Author Insights - David Ashford
Moving to London — and *not* using the Tube. As a tourist I had relied on the network to get around. It made the city navigable. But now I began to explore the city on foot and to use buses. It was then that I realise how the Tube had been distorting my sense of the geography. My experience of the city above had been broken into fragments by Tube journeys, held together only by the Tube Map, and it turned out this orderly arrangement of brightly coloured lines bore little relation to the reality. I thought this magical. Illusions of an orderly Modernist utopia that existed only a Map. Why build such a city when you could simply map it? I wanted to find out precisely what had happened here.
2.What is the main argument of the book?
The Tube is the prototype for what French Anthropologist Marc Augé terms non-lieu — spaces like airports, motorways and supermarkets that have tentative connections to the physical geography, and that interpret themselves to their users through the media of signs, messages and maps. I trace the origin of the non-place back to the Victorian sub-surface railways, and show how British Modernists developed an aesthetic for this space that made it comprehensible, providing a template for the non-places that have since become so pervasive.
3.How does your approach differ from other research in this area?
Other research on the London Underground focuses on the commercial history of the railway company — or else consider it as an underground place, i.e. as part of a much longer history of underground spaces that extends right back to the Babylonian Underworld. This book provides a new framework for thinking about the network, that draws on Cultural Geography.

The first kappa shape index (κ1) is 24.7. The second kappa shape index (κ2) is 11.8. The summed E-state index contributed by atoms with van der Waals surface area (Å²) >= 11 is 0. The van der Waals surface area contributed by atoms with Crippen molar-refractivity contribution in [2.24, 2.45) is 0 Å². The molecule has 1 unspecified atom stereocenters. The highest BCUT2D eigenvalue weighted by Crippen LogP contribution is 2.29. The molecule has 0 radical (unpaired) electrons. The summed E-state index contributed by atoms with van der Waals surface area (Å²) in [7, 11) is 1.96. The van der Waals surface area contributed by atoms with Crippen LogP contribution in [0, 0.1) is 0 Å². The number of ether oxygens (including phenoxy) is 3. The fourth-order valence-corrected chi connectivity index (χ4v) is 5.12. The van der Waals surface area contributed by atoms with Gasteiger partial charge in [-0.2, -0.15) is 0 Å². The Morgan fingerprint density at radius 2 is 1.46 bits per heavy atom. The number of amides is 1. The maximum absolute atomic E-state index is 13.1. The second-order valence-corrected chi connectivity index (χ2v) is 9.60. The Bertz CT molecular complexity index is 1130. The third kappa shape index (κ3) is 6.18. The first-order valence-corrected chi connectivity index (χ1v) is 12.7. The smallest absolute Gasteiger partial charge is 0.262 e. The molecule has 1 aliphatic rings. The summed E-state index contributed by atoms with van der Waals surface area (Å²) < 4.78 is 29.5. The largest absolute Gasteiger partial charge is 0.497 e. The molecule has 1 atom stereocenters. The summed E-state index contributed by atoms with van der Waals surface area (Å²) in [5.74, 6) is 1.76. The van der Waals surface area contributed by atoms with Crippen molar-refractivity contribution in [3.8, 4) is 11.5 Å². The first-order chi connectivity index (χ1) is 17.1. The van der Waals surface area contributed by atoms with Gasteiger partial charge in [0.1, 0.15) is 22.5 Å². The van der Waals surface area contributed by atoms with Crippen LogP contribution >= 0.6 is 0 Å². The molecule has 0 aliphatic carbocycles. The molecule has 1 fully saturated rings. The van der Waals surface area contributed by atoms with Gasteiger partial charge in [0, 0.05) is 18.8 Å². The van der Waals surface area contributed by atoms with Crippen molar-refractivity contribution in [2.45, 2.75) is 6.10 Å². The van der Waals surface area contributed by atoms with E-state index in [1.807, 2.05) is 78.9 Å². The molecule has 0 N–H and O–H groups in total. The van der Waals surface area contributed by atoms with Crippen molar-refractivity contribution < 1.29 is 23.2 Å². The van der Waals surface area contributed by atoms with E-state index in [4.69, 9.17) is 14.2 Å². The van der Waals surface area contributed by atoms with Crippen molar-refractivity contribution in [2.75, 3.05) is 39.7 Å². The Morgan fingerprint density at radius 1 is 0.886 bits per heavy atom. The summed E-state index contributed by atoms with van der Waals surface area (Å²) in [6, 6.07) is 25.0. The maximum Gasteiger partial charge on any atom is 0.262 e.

4.Did anything within your research surprise you?
When I began I’d expected to write a Cultural History of the Tube, that is to say, the history of how this railway has been represented over the past two centuries. What I found was that the literature and art were not just representing but producing the space. I’d stumbled across a dialectical process that enabled me to tell a story of how Londoners have transformed the spaces they have to negotiate each day — through literature, music, art.
5.Is it possible to conclude the influence which the London Underground has over the capital today?
I think it’s curious that such an intangible space — a prototype for the non-lieu — has become an emblem of the city under which it operates. London is a World-City at the heart of a global system for transits and transfers. So perhaps it’s apt the Underground Roundel is now a symbol for this city. Like the Tube Map itself, the London Underground enables us to grasp the history of the reality we now inhabit, and those ways in which we might change it.